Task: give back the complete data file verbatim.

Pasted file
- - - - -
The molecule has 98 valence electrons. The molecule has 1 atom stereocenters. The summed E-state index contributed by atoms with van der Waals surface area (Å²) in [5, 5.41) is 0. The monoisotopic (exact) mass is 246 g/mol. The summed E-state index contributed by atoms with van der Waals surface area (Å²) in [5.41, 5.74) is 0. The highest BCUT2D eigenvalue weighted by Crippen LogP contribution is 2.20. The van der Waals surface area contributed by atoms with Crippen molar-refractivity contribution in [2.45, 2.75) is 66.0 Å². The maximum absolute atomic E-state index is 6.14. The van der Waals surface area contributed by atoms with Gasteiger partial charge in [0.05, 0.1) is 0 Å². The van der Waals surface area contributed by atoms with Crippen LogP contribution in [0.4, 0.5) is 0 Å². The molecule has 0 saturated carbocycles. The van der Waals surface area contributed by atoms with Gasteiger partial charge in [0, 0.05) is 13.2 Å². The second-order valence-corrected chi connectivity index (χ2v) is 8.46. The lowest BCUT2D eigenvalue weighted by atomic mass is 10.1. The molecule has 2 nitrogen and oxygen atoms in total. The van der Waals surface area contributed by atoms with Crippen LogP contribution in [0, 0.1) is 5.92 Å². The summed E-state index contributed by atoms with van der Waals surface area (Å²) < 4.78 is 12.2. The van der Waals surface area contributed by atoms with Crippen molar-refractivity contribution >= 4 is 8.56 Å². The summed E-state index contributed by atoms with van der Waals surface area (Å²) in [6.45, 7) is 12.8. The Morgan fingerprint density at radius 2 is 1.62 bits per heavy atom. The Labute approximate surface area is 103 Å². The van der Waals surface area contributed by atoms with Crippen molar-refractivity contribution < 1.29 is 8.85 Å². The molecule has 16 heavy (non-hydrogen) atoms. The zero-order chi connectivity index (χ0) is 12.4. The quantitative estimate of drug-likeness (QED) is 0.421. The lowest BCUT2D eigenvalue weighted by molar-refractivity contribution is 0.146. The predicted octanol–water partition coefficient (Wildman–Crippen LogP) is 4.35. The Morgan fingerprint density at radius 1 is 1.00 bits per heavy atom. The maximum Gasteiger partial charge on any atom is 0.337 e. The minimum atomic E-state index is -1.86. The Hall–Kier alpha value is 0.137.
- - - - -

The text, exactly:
The molecule has 98 valence electrons. The molecule has 1 atom stereocenters. The summed E-state index contributed by atoms with van der Waals surface area (Å²) in [5, 5.41) is 0. The monoisotopic (exact) mass is 246 g/mol. The summed E-state index contributed by atoms with van der Waals surface area (Å²) in [5.41, 5.74) is 0. The highest BCUT2D eigenvalue weighted by Crippen LogP contribution is 2.20. The van der Waals surface area contributed by atoms with Crippen molar-refractivity contribution in [2.45, 2.75) is 66.0 Å². The maximum absolute atomic E-state index is 6.14. The van der Waals surface area contributed by atoms with Gasteiger partial charge in [0.05, 0.1) is 0 Å². The van der Waals surface area contributed by atoms with Crippen LogP contribution in [0.4, 0.5) is 0 Å². The molecule has 0 saturated carbocycles. The van der Waals surface area contributed by atoms with Gasteiger partial charge in [0, 0.05) is 13.2 Å². The second-order valence-corrected chi connectivity index (χ2v) is 8.46. The lowest BCUT2D eigenvalue weighted by atomic mass is 10.1. The molecule has 2 nitrogen and oxygen atoms in total. The van der Waals surface area contributed by atoms with Crippen LogP contribution in [0, 0.1) is 5.92 Å². The summed E-state index contributed by atoms with van der Waals surface area (Å²) < 4.78 is 12.2. The van der Waals surface area contributed by atoms with Crippen molar-refractivity contribution >= 4 is 8.56 Å². The summed E-state index contributed by atoms with van der Waals surface area (Å²) in [6.45, 7) is 12.8. The Morgan fingerprint density at radius 2 is 1.62 bits per heavy atom. The Labute approximate surface area is 103 Å². The van der Waals surface area contributed by atoms with Crippen molar-refractivity contribution < 1.29 is 8.85 Å². The molecule has 16 heavy (non-hydrogen) atoms. The zero-order chi connectivity index (χ0) is 12.4. The quantitative estimate of drug-likeness (QED) is 0.421. The lowest BCUT2D eigenvalue weighted by molar-refractivity contribution is 0.146. The predicted octanol–water partition coefficient (Wildman–Crippen LogP) is 4.35. The Morgan fingerprint density at radius 1 is 1.00 bits per heavy atom. The maximum Gasteiger partial charge on any atom is 0.337 e. The minimum atomic E-state index is -1.86. The Hall–Kier alpha value is 0.137.